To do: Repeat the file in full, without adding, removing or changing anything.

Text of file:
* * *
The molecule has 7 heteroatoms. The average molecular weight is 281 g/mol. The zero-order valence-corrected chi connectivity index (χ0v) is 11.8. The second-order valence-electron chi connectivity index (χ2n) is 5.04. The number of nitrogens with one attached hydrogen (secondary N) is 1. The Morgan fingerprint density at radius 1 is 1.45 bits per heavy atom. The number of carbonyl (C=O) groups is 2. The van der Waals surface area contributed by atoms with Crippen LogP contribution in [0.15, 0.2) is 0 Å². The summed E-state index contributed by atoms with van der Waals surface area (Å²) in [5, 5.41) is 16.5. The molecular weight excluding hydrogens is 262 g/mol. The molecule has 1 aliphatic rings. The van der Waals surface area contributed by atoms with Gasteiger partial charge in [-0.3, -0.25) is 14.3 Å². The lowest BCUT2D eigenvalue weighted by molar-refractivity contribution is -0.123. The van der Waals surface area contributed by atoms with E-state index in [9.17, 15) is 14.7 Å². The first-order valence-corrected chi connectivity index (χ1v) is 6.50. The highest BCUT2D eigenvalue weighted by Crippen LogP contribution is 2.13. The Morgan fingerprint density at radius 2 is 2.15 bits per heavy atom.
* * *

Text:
The molecule has 7 heteroatoms. The average molecular weight is 281 g/mol. The zero-order valence-corrected chi connectivity index (χ0v) is 11.8. The second-order valence-electron chi connectivity index (χ2n) is 5.04. The number of nitrogens with one attached hydrogen (secondary N) is 1. The Morgan fingerprint density at radius 1 is 1.45 bits per heavy atom. The number of carbonyl (C=O) groups is 2. The van der Waals surface area contributed by atoms with Crippen LogP contribution in [0.15, 0.2) is 0 Å². The summed E-state index contributed by atoms with van der Waals surface area (Å²) in [5, 5.41) is 16.5. The molecular weight excluding hydrogens is 262 g/mol. The molecule has 1 aliphatic rings. The van der Waals surface area contributed by atoms with Gasteiger partial charge in [-0.3, -0.25) is 14.3 Å². The lowest BCUT2D eigenvalue weighted by molar-refractivity contribution is -0.123. The van der Waals surface area contributed by atoms with E-state index in [9.17, 15) is 14.7 Å². The first-order valence-corrected chi connectivity index (χ1v) is 6.50. The highest BCUT2D eigenvalue weighted by Crippen LogP contribution is 2.13. The Morgan fingerprint density at radius 2 is 2.15 bits per heavy atom.